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There is a paradoxical logic to many of Francesca Mollett’s paintings. The simpler they appear, the stranger they seem; the less recognisable they look, the more familiar they feel. “I’m trying to get close to the effect of something, and in the attempt to get close, it starts to escape a bit,” the London-based artist says of her slippery, impressionistic work—a growing favourite among curators and collectors alike. “That’s the tension where something interesting happens in the painting, and something else starts to emerge.”

This tension is all over Corso (until 22 June), the 32-year-old’s new solo show at Grimm gallery in New York. The title is taken from an Italian word with multiple meanings: “street”, “stream” or—when paired with prepositions such as “in”—“in progress”. All definitions apply inside, where Mollett’s paintings ride a riptide between representation and abstraction. Some, like the twilit riverside scene Ravel (2023), hew closer to the former; others, like the messy, gestural Murmur (2023), lean toward the latter. Ping-ponging between these two competing currents, her work can skew a little uncanny—less either/or, more neither/nor. A first pass through the gallery may leave viewers wondering: what kind of painter does she most want to be?

Ravel (2023), depicting a riverside scene, is one of Mollett’s more representational works

“I’m working out how I feel about what I want to do,” Mollett tells The Art Newspaper. It is an unexpected admission for an ascendant artist having her first New York solo show. But the uncertainty is hardly a sign that she is unfit for the moment. It is more an expression of the quality that has propelled her to this point: her insistence on the mystery of her craft. Mollett’s paintings are mutable and multivalent, endlessly interpretable, impossible to pin down and always evolving. For this artist, every piece is “in corso”, even when it is done.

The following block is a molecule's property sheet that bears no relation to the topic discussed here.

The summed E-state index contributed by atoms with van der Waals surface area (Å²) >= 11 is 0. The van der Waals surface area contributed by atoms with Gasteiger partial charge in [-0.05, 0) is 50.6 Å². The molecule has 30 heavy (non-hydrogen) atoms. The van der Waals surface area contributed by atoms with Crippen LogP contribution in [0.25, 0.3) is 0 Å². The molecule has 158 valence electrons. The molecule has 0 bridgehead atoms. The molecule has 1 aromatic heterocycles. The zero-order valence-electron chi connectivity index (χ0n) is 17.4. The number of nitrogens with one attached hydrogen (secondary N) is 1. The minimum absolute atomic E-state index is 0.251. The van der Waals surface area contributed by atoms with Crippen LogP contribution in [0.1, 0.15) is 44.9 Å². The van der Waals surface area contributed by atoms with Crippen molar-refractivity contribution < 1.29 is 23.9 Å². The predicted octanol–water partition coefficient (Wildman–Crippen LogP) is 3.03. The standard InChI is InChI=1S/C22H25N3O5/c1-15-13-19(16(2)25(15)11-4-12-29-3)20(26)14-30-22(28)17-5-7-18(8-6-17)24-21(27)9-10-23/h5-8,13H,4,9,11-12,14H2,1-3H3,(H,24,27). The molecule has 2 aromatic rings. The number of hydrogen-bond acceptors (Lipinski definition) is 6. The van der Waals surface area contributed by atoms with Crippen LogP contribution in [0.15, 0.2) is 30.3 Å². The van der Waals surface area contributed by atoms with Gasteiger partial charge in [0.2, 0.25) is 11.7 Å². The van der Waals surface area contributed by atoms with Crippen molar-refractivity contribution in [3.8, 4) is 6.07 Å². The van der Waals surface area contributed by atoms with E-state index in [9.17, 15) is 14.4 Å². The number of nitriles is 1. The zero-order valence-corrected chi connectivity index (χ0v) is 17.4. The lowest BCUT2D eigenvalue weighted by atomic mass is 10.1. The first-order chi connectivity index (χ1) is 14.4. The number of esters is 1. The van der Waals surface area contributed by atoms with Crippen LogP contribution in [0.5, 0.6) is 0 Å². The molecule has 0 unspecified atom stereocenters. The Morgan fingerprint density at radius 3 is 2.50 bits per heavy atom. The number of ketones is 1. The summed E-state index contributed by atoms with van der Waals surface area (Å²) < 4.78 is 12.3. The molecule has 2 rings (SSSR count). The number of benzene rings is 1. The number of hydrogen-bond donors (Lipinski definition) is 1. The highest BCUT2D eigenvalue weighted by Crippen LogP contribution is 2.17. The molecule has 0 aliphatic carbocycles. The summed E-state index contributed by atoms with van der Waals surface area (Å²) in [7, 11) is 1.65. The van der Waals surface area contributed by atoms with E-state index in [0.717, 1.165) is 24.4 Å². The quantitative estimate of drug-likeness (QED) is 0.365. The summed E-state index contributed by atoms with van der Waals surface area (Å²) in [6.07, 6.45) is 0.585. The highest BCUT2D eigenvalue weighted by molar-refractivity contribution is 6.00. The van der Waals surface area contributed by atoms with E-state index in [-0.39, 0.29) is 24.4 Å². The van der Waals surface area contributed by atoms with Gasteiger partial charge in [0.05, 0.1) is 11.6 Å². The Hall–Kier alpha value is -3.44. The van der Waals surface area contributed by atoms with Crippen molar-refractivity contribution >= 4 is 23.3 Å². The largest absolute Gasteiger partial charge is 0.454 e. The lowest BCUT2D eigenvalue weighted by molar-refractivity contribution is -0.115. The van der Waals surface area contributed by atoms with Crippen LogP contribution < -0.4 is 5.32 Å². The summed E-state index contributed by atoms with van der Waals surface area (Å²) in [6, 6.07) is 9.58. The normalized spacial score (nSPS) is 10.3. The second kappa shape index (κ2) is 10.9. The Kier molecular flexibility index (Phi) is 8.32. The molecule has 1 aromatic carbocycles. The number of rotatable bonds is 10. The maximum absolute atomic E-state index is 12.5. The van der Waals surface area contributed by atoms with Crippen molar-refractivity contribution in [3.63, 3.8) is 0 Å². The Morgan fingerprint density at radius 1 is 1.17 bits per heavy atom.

It’s like I’m trying to paint the painting trying to come through rather than the subject matter

Most of Mollett’s compositions are inspired by momentary alignments of texture and light observed outside the studio—a wink of the sun in a puddle, the undulating waves of an old stone path—that, to her eye, “already look like a painting”. But to translate these memories into compositions is to disarticulate them. After an initial charcoal sketch and some light layers of paint, then several months’ worth of additions and tweaks, the fleeting scenes that spawned the works morph into something else entirely. At some point, “‘it’s almost like I’m painting the painting itself emerging”, she says. “Like I’m trying to paint the painting trying to come through rather than the subject matter.”

Mollett’s meticulousness occasionally leaves her working until the last minute. At least that was the case for Corso, says Jorg Grimm, the founder and co-owner of the gallery. “She pulled one painting at the 25th hour because it just didn’t work. For her, it’s really important that a painting has a right to exist in the world.”

Grimm’s fairytale

The Dutch dealer was introduced to Mollett in 2022, when three of her paintings were included in a group show at his New York space. The artist was just two years removed from completing her MFA at the Royal College of Art and coming off solo exhibitions at Informality Gallery in London and Baert Gallery in Los Angeles. “She came over for the installation and opening, and we decided to work together on the spot,” Grimm says.